Archives for 2019

Something for Everyone: Nature Event at Saltcoats

By Kathy Morrell

Join the Yellowhead Flyway Birding Trail Association (YFBTA) on April 13, 2019 at the Saltcoats Community Hall for the 2019 Nature Event.

Details and information:

12:30 Doors open

1:00   Presentations

                Dr. L. Robbin Lindsay: Ticks, Talk and Related Diseases

                Kristen Gabora: The Great Trail

                Joan Feather: Birds of Saskatchewan, publication of Nature Saskatchewan

                Ryan Fisher: To be announced


 Banquet to follow


Additional: sharing of nature photos, raffle draw, nature/bird book exchange


For registration, please go to the YFBTA website


Everything about ticks

“Ticks are my life.” said Dr. L. Robbin Lindsay, presenter at the upcoming YFBTA event at the Saltcoats Hall.

Lindsay is a research scientist at the National Microbiology Laboratory in Brandon. He studies different kinds of ticks and how their populations have changed over time.

“The deer (black-legged) tick is present now in places never seen before,” he continued. This tick, the one that causes Lyme Disease, has increased its range over the past decades.

Despite that, the risk of Lyme disease in Saskatchewan is low. According to a recent article published in the Leader-Post, the province has collected 25,000 ticks since 2009. Only 65 were deer ticks and of that number only eight tested positive for the bacteria that cause Lyme Disease.

The other types of tick found in the province include the dog tick, the Rocky Mountain wood tick and the winter tick. They are more a nuisance than a public health issue.

“Still,” Lindsay added, “it is wise to know how to dress for tick season and how to remove a tick if it becomes embedded. It’s all about prevention and control.”


Everything about The Great Trail    

The Great Trail is a network connecting more than 15,000 communities across Canada. According to its website, it “is the longest recreational trail in the world…It offers a variety of landscapes – urban, rural and wilderness, along greenways, waterways and roadways.”

Volunteers came up with the idea of a trail that would stretch across the country nearly twenty-five years ago. It was completed coast-to-coast in 2017.

“My hope is that people get out and experience what The Great Trail has to offer,” said Kristen Gabora, Trail Development Manager for Central Canada for the Trans Canada Trail (TCT).

In recent years, there has been a change in names. TransCanada Trail is the national organization that works with local groups, provincial parks, First Nations and municipalities, the actual owners and operators of their particular sections of the trail. TCT does not own the land on which the trail is located. Rather, its role is to promote the use of The Great Trail and offer grants for maintenance, signage and trail enhancement.

“One of our most recent projects was the completion of the boardwalk at the Ravine Ecological Preserve in Yorkton,” Gabora explained. “It is a unique structure that can withstand the weather and flooding.”

The venture was a partnership with the City of Yorkton. TCT granted $35,000 to the project while the City agreed to contribute an additional amount to a maximum of $65,000.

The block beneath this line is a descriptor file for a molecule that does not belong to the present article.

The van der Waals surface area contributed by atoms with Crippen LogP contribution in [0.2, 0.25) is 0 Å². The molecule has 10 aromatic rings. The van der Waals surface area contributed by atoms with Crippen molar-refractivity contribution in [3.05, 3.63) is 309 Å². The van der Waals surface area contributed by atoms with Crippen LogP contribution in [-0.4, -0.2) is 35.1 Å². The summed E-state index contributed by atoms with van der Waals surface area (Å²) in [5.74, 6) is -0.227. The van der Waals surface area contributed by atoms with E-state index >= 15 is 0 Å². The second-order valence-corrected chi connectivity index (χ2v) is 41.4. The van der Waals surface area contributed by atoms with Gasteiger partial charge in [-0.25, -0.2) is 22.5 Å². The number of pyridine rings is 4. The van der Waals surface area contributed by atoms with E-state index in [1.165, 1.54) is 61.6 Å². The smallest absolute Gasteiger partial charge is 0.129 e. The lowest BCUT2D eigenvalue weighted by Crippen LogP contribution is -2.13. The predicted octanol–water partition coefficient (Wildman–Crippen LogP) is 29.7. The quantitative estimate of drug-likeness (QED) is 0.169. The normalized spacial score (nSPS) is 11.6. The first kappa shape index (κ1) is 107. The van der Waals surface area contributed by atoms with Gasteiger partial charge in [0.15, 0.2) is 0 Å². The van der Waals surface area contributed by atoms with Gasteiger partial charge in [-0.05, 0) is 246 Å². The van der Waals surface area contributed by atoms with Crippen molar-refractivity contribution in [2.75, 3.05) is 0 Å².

“The Great Trail gives residents and tourists the opportunity to be physically active in the outdoors,” said Randy Goulden, Executive-Director of Tourism Yorkton. In addition to the trail, visitors can tour the site of the homestead of the Dulmage family, early settlers in the Yorkton area.”

At the Spring Event, Kristen Gabora will tell the story of The Great Trail, not everything as the title might suggest. After all, the trail is 24,000 kilometers long. Her presentation will provide information about the trail in general and nearby sections in particular.


Everything about Saskatchewan Birds

Birds of Saskatchewan tells you nearly everything you ever wanted to know about the birds of the province. This book describes the 437 bird species ever found here, advocates for stewardship of the environment and provides a benchmark against which these species can be assessed in the future. It is a collection of the best in Saskatchewan’s birding photography.

But more than that, this ten-year project illustrates the commitment of those in the birding community. A bequest to Nature Saskatchewan from Manley Callin paid for the costs of layout, professional editing and printing Everything else was the work of volunteers.

One hundred and seven volunteer writers compiled the available research and wrote the text. Birders submitted 6000 photographs. Frank Roy of Saskatoon headed up the committee who reduced that number to the more than one thousand used in the book.

Alan R. Smith, Frank Roy and Stuart Houston were volunteer editors for the project. Houston is well-known in the area as a bird bander and writer. He began his study of birds as a boy in Yorkton. He and his wife Mary have banded more than 150,000 individual birds of 211 species.

Yorkton area birders made contributions to the text. They include Bill Anaka, Rob Wilson, and Frank Switzer.

Bill Anaka, with his long-time friend Stuart Houston, compiled their birding observations and research into the well-respected Birds of Yorkton-Duck Mountain (2003). The information they collected was used as one fact source in this new publication. Though Anaka died in 2017, his work lives on in Birds of Saskatchewan.

“This volume represents decades of observation and research,” said Joan Feather who will facilitate a Q and A about the book at the YFBTA event.

After retiring from a career at the University of Saskatchewan in Community Health Research, Feather became active in the Saskatoon Nature Society and Nature Saskatchewan. She has served as president of the Saskatoon group and on the board of Nature Saskatchewan.



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